Effects of Percussive Therapy

Clinical evidence shows that The Massage Gun is a professional grade percussive therapy device ideal to aid in the recovery of athletes, and anyone else who suffer from injuries or muscle aches.

the benefits of massage guns and percussive therapy: speedier recovery, reduced muscle soreness and lactic acid build-up which could mean less pain, improved range of motion, better blood circulation and more.

Massage guns are primarily thought of as “recovery” tools in today’s fitness culture, but you can use them for either situation. In fact, using them as a warm up tool helps get you off the hook of that dreaded foam rolling ordeal.

In theory, the percussive therapy is doing several things you want in a warm up. First off, it’s heightening blood flow in your targeted muscles. Secondly, the pulsating is turning on your sympathetic nervous system, the fight-or-flight system that preps your body for activity and sport.

It looks like a power tool, and can sound like one, too. But it just may be your best method of recovering from a tough workout — and warming up, too.

We’ve been using massage guns on our patient and the results have been strong. If you train hard and are looking for an edge, a way to recover more quickly and get into your workouts more aggressively, this is a therapy you should consider.

Make Your Office Back Friendly

Make Your Office Back Friendly

 

 If you’re like many people, you probably spend much of your day sitting at a desk. This sedentary behaviour puts you at increased risk for spending prolonged time in poor posture, potentially causing pain and discomfort. Few easy tips that will go a long way in helping your back feel better at work.

  • Desk 

Make sure your workspace has:

  • Stable desk (not wobbly).
  • At a good height (28″-30″ above the floor is suitable for most adults).
  • Large enough for your computer and has surface space for writing and other tasks.
  • Not so large that you have to over-reach to do your work. This can cause excessive strain on the spine.

 

  • Chair

Use a well-constructed ergonomic chair to help reduce fatigue and discomfort, increase your blood flow, and reduce the risk of injury to your neck and spine.

Make sure your office chair:

  • Has a good backrest that provides lumbar support.
  • Can recline (sitting upright at a 90º angle is actually not good for your spine, 100º-110º is better).
  • Is not too high (your feet should be flat on the floor).
  • Can rotate or swivel so that you can easily switch from task to task.

 

Extra Set-Up Tip! 

All other pieces of furniture and equipment must be positioned to accommodate that perfect position. It might require stacking several books under the computer screen to bring it even to head level. The screen must be at eye level and the user should sit directly in front of the screen. A sliding keyboard attachment under the desk might be beneficial.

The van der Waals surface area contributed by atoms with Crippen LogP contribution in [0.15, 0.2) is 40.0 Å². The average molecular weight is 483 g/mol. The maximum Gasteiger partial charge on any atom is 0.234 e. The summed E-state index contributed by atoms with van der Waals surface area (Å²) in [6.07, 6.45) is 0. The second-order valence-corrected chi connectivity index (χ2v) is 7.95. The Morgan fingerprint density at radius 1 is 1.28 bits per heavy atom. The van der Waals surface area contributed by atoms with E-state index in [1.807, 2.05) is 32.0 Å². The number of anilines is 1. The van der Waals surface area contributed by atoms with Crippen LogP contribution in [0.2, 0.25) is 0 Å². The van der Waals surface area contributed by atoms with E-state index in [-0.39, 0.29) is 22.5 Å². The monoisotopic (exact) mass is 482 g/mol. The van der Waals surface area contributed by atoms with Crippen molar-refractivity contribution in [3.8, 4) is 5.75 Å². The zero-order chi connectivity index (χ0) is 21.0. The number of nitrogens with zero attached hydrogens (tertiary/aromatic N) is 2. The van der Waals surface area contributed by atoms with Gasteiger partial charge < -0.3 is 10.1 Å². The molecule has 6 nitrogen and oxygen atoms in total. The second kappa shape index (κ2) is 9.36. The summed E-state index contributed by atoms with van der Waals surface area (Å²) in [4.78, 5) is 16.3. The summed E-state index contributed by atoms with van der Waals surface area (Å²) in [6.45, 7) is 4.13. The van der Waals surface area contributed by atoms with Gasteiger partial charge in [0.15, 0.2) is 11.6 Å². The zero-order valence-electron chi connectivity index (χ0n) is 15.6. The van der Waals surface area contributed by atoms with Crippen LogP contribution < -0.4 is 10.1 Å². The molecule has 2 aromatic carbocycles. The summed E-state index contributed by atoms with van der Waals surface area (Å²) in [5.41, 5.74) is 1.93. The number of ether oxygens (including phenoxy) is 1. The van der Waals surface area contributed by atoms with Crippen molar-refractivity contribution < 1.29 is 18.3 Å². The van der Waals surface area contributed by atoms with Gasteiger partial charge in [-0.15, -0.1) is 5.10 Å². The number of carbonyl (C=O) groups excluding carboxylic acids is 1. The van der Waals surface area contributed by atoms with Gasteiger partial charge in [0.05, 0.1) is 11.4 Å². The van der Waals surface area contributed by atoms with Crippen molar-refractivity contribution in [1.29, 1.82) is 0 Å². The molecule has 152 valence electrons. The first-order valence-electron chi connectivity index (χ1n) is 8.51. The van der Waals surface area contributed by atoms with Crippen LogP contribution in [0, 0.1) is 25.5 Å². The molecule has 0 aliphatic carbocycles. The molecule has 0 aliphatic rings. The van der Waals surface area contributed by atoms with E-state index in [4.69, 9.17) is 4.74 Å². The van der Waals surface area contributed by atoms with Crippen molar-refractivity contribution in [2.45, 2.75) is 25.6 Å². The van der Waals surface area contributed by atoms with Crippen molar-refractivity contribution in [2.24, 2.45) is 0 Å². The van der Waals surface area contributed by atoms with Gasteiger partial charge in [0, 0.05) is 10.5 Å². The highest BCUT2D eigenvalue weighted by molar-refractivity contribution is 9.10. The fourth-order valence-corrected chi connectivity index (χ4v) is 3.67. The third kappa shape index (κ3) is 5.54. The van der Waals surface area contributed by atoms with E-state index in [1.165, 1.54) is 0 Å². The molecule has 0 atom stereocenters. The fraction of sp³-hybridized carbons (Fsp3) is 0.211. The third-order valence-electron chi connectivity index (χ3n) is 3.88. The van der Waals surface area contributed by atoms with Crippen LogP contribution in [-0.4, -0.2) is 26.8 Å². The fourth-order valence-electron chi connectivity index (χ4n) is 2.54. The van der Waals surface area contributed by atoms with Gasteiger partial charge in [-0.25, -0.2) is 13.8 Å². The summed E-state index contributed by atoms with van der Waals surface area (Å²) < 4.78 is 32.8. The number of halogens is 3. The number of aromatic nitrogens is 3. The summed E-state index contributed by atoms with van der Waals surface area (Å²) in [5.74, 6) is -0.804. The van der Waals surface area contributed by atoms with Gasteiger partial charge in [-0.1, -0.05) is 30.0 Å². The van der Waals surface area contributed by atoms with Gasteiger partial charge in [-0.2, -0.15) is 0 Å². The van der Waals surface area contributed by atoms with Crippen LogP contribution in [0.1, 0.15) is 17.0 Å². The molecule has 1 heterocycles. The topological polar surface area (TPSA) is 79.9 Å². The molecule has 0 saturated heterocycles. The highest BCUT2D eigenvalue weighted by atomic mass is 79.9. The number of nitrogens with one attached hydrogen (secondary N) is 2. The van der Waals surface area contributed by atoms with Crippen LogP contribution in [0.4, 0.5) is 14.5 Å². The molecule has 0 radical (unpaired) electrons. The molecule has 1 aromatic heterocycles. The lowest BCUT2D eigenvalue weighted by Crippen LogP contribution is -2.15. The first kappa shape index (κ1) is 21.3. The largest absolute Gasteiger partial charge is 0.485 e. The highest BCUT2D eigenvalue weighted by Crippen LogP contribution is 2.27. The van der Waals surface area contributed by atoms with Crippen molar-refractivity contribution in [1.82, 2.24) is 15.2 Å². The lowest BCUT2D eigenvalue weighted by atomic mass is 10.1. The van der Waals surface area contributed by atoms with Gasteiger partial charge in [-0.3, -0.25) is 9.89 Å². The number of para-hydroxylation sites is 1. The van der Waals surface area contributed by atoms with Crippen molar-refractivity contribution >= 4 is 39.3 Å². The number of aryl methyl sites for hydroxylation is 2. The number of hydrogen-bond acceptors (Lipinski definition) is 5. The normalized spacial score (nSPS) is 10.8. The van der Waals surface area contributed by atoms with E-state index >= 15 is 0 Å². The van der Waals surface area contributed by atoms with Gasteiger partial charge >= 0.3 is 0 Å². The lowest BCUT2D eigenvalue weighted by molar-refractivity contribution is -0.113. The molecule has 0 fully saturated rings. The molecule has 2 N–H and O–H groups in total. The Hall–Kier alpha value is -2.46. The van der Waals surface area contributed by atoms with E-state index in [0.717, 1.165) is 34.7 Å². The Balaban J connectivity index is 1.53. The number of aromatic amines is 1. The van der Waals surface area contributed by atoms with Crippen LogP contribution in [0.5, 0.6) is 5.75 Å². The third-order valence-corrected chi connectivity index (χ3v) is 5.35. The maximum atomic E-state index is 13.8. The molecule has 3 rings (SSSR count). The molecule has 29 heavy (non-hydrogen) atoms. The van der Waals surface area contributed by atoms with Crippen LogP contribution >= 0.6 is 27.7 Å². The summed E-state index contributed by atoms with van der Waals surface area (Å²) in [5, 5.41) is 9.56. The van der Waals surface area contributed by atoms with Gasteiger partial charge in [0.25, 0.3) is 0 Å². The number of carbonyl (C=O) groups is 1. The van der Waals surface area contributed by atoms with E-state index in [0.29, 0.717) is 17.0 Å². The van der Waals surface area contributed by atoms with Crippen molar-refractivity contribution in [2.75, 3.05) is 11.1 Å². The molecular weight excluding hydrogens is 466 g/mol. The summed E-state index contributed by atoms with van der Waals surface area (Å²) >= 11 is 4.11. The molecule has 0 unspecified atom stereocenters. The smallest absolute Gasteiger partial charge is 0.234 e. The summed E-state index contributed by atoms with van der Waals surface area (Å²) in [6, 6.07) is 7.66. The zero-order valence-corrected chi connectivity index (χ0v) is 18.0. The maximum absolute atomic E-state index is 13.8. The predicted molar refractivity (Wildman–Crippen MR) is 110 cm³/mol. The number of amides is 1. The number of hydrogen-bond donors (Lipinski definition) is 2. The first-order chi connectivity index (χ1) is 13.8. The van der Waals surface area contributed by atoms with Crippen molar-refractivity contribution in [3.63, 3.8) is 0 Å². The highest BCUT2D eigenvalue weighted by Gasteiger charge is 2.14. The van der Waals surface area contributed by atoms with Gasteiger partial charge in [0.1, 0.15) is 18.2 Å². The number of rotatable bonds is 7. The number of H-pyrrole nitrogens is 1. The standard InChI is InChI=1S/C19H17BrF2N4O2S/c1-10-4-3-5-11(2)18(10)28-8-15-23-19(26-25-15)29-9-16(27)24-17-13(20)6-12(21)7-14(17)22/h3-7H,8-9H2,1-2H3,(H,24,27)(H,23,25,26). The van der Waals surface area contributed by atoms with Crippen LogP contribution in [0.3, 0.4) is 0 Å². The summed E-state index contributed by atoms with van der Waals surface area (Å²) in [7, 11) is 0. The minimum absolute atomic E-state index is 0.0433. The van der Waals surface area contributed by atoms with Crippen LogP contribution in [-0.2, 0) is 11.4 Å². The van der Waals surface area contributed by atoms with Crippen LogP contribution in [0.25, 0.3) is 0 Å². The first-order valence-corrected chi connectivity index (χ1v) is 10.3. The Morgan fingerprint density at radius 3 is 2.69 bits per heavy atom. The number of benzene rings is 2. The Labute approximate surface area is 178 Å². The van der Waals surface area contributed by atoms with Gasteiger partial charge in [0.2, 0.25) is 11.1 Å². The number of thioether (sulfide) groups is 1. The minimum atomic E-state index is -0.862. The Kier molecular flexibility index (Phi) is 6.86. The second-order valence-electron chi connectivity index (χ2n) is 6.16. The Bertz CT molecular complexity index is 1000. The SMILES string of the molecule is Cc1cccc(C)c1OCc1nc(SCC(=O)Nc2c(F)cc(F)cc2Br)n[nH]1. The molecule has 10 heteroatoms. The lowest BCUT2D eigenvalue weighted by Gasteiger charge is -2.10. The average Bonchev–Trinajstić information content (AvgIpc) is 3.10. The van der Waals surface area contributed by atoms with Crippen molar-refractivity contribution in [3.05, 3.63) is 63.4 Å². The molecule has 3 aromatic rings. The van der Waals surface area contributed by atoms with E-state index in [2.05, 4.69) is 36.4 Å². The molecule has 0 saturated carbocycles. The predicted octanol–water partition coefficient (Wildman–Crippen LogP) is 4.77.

• Computer

Since most office work is done on computers, where your equipment is placed can make a difference in how your back feels when you are at work. Try the following:

  • Tilt the keyboard down and slightly away from you for better wrist posture.
  • Make sure your mouse is close enough so that you can use it with your arms relaxed and as close to your body as possible.
  • Place the monitor directly in front of you at eye level, not off to one side, to avoid neck and eye strain.
  • If using a laptop, consider getting an external monitor or keyboard (or both). This will allow you to move each of these components separately to create a comfortable arrangement.

 

  • Practice Safe Sitting

Even with the “best” equipment, if you are not sitting correctly, your spine will suffer. When sitting, note where your head, hands, and legs are. To avoid back pain, make sure to:

  • Sit upright with your back and shoulders against the back of the chair.
  • Avoid holding your phone between your head and shoulder.
  • Don’t slouch.
  • Arms should rest lightly on the armrests to avoid circulatory problems or nerve pressure.
  • Keep your feet flat on the floor (don’t cross your legs!).
  • Relax your shoulders while keyboarding.

 

  • Take a break

Not just a coffee or tea break, but a spine breaks. Stretch, take a short walk, get the blood flowing. When you are at your desk, avoid staying in one position for a long time. Try switching between sitting and standing.

Wouldn’t it be great to be able to leave your office feeling as refreshed as when you came in? Avoiding excessive strain on your spine can help you do just that.

 

Angiography Procedure

About cardiac catheterisation and cardiac angiography

 Non-invasive tests can provide a lot of valuable information about the heart. However, sometimes it is not possible to make important decisions about a patient’s treatment unless a test called cardiac catheterisation is performed.

Cardiac catheterisation, also known as coronary angiography gives vital information about the blood pressure inside your heart, and how well the pumping chambers and valves are working. Most importantly, it shows whether there are any narrowing in the coronary arteries and demonstrates their position and severity. This information can be used to help plan further treatment.

Intended benefits

 To provide valuable information about how your heart is functioning which then helps us to plan further treatment.

Who will perform my procedure?

This procedure will be performed by a consultant cardiologist or cardiology specialist registrar.

Before your procedure